Adolph Hitler is dead, alright---but maybe not how we thought.

Some recent DNA testing has indicated that what was thought to be the skull of the Nazi dictator is, in fact, not.

Not Hitler's, but that of a woman, no less, probably no older than 40.

Hitler was presumed to have taken his life in 1945, along with mistress Eva Braun, when he was 56 years old.

University of Connecticut archaeologist and bone specialist Nick Bellantoni knew from the outset that something was amiss. "The bone seemed very thin; male bone tends to be more robust," he said. "And the sutures where the skull plates come together seemed to correspond to someone under 40." Hitler had turned 56 in 1945.

It's been universally accepted that Hitler took cyanide and then blew his brains out with a gun in his Berlin bunker as Allied forces closed in on him, with Braun replicating his actions on herself.

But scientists at UConn conducted tests on the bullet-pierced skull---which had been secretly preserved for decades by Soviet intelligence---and discovered that it belonged to an unidentified woman under 40.

That wouldn't seem to match Adolph's description.

So if that's the case---if the skull fragment long thought to be Hitler's actually isn't---then what really happened to him?

It could be that the story of his death is still accurate, and that the skull fragment is simply someone else's.

"It could be anyone," Bellantoni says of the piece of skull long thought to belong to Hitler. "Many people were killed around the bunker area," he added.

Cue the conspiracy wackos.

Hitler escaped!! He lived for decades longer, perhaps plotting more atrocities.

A: Doubtful; B: So what?

Before you pepper me with venomous e-mails, does it really matter when Hitler croaked? After all, not a peep was heard from him after his alleged death occurred. Do you actually think that someone of his ego would simply go away, never to be heard from again?

All that matters is that the world didn't have to worry about Adolph Hitler anymore after his 1945 "death."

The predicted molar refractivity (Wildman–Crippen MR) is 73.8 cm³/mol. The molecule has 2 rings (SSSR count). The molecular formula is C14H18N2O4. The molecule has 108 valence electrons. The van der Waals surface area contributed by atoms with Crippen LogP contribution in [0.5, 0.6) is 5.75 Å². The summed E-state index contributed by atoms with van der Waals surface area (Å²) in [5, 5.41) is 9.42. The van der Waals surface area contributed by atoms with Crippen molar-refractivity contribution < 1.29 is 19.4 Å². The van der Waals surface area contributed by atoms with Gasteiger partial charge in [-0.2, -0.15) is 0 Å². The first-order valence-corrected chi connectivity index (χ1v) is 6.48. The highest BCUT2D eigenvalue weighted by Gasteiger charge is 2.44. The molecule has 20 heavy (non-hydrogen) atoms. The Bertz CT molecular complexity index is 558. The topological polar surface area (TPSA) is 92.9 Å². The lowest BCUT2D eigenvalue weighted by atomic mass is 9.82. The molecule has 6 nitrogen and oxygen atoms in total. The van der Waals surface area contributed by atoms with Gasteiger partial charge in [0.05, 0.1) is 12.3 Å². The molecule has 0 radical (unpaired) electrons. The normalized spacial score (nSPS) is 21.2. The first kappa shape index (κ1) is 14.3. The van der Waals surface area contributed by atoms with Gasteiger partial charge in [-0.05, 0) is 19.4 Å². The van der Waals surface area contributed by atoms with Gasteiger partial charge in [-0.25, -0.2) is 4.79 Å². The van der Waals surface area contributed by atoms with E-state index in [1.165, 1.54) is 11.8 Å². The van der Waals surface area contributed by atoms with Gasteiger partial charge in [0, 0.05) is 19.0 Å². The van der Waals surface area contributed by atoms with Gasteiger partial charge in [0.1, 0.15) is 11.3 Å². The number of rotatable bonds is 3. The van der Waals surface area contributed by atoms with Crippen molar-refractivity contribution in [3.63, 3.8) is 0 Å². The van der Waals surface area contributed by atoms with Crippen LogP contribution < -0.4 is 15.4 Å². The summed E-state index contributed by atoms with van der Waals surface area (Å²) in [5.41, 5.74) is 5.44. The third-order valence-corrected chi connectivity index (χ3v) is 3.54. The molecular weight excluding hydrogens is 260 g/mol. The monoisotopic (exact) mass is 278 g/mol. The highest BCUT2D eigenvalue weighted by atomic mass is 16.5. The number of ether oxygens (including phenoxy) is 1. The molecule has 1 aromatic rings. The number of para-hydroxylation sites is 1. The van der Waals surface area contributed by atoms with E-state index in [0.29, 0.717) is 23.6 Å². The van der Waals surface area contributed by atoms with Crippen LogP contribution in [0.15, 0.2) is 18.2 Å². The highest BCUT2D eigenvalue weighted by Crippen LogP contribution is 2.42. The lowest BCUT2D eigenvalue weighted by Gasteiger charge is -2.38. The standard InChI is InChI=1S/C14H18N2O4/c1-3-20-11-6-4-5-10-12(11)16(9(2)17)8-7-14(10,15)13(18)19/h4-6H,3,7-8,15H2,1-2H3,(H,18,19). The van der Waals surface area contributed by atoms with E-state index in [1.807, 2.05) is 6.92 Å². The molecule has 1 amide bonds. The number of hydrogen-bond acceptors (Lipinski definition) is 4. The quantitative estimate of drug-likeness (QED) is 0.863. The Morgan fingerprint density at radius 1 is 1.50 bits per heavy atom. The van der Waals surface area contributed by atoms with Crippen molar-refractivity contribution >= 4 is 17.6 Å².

The presumed bodies of Hitler and Braun were wrapped in blankets, doused with gasoline, and then set on fire.

Bellantoni also doesn't believe that the skull fragment thought to be Hitler's is actually Braun's, despite the gender matching and the age being close. Braun was 33 when she presumably died in April 1945.

Hitler, sadly, has been in the news quite a bit lately. Before this rather startling revelation about his skull, this country has been inundated with Hitler references, by those lesser intelligent of us who have compared President Obama and his health care reform to Nazism.

So be prepared to hear delusions of grandeur about Hitler and his slipping through the Allies' fingers and dashing off to parts unknown, to live a quiet and simple life, with nary a peep.

He'll join Elvis that way, I guess. There are folks among us---maybe the same ones who believe the moon landing to be faked---who still refuse to believe that Mr. Presley died.

Sometimes we go the opposite way; remember when rumors began---propagated by Detroit's own DJ, Russ Gibb---that Beatle Paul McCartney had, in fact, died? And the group supposedly left clues of his demise in their songs?

Isn't it funny how we, at the same time, are reluctant to believe that folks who died are dead and those that are living are still alive?

Nothing kills a good story like the truth, eh?


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